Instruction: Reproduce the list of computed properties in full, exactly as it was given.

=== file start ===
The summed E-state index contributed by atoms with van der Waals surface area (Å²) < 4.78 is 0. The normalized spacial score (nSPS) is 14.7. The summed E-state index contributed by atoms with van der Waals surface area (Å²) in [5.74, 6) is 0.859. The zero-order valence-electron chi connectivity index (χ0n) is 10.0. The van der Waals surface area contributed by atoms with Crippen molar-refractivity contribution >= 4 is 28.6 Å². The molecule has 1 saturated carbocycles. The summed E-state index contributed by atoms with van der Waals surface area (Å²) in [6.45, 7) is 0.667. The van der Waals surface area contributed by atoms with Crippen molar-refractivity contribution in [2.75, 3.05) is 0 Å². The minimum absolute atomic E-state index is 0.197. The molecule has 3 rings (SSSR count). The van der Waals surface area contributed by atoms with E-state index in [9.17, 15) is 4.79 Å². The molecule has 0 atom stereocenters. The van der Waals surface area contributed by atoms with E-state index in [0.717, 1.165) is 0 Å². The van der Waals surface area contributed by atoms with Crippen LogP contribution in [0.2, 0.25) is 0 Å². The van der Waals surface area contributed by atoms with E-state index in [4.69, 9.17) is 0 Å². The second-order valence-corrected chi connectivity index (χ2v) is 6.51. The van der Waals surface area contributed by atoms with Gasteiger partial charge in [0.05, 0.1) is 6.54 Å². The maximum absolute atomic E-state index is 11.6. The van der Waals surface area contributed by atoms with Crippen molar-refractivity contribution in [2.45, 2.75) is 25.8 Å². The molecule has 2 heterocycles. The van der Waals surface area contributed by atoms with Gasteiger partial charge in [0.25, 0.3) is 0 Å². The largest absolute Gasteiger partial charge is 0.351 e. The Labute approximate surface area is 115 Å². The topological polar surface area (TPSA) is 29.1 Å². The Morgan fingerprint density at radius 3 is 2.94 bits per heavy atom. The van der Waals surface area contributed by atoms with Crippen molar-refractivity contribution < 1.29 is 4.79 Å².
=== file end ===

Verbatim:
The summed E-state index contributed by atoms with van der Waals surface area (Å²) < 4.78 is 0. The normalized spacial score (nSPS) is 14.7. The summed E-state index contributed by atoms with van der Waals surface area (Å²) in [5.74, 6) is 0.859. The zero-order valence-electron chi connectivity index (χ0n) is 10.0. The van der Waals surface area contributed by atoms with Crippen molar-refractivity contribution >= 4 is 28.6 Å². The molecule has 1 saturated carbocycles. The summed E-state index contributed by atoms with van der Waals surface area (Å²) in [6.45, 7) is 0.667. The van der Waals surface area contributed by atoms with Crippen molar-refractivity contribution in [2.75, 3.05) is 0 Å². The minimum absolute atomic E-state index is 0.197. The molecule has 3 rings (SSSR count). The van der Waals surface area contributed by atoms with E-state index in [9.17, 15) is 4.79 Å². The molecule has 0 atom stereocenters. The van der Waals surface area contributed by atoms with E-state index in [0.717, 1.165) is 0 Å². The van der Waals surface area contributed by atoms with Crippen LogP contribution in [0.2, 0.25) is 0 Å². The van der Waals surface area contributed by atoms with E-state index in [4.69, 9.17) is 0 Å². The second-order valence-corrected chi connectivity index (χ2v) is 6.51. The van der Waals surface area contributed by atoms with Gasteiger partial charge in [0.05, 0.1) is 6.54 Å². The maximum absolute atomic E-state index is 11.6. The van der Waals surface area contributed by atoms with Crippen molar-refractivity contribution in [2.45, 2.75) is 25.8 Å². The molecule has 2 heterocycles. The van der Waals surface area contributed by atoms with Gasteiger partial charge in [0.25, 0.3) is 0 Å². The largest absolute Gasteiger partial charge is 0.351 e. The Labute approximate surface area is 115 Å². The topological polar surface area (TPSA) is 29.1 Å². The Morgan fingerprint density at radius 3 is 2.94 bits per heavy atom. The van der Waals surface area contributed by atoms with Crippen molar-refractivity contribution < 1.29 is 4.79 Å².